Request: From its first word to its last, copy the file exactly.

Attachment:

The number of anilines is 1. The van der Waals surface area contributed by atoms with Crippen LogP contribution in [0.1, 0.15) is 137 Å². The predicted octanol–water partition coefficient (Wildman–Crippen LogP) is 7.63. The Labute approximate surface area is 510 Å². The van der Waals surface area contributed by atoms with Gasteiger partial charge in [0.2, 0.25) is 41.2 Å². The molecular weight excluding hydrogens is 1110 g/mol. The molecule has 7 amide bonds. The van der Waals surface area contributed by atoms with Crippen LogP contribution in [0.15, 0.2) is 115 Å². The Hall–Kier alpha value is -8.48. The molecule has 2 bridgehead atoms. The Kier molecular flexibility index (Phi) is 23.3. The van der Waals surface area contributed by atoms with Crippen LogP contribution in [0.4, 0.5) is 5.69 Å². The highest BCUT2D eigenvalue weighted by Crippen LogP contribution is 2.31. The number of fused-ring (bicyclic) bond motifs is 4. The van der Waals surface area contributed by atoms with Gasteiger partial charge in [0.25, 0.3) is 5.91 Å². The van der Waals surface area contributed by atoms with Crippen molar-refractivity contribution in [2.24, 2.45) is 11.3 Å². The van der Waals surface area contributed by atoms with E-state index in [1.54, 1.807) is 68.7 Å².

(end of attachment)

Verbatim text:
The number of anilines is 1. The van der Waals surface area contributed by atoms with Crippen LogP contribution in [0.1, 0.15) is 137 Å². The predicted octanol–water partition coefficient (Wildman–Crippen LogP) is 7.63. The Labute approximate surface area is 510 Å². The van der Waals surface area contributed by atoms with Gasteiger partial charge in [0.2, 0.25) is 41.2 Å². The molecular weight excluding hydrogens is 1110 g/mol. The molecule has 7 amide bonds. The van der Waals surface area contributed by atoms with Crippen LogP contribution in [0.15, 0.2) is 115 Å². The Hall–Kier alpha value is -8.48. The molecule has 2 bridgehead atoms. The Kier molecular flexibility index (Phi) is 23.3. The van der Waals surface area contributed by atoms with Crippen LogP contribution in [0.4, 0.5) is 5.69 Å². The highest BCUT2D eigenvalue weighted by Crippen LogP contribution is 2.31. The number of fused-ring (bicyclic) bond motifs is 4. The van der Waals surface area contributed by atoms with Gasteiger partial charge in [0.25, 0.3) is 5.91 Å². The van der Waals surface area contributed by atoms with Crippen molar-refractivity contribution in [2.24, 2.45) is 11.3 Å². The van der Waals surface area contributed by atoms with E-state index in [1.54, 1.807) is 68.7 Å².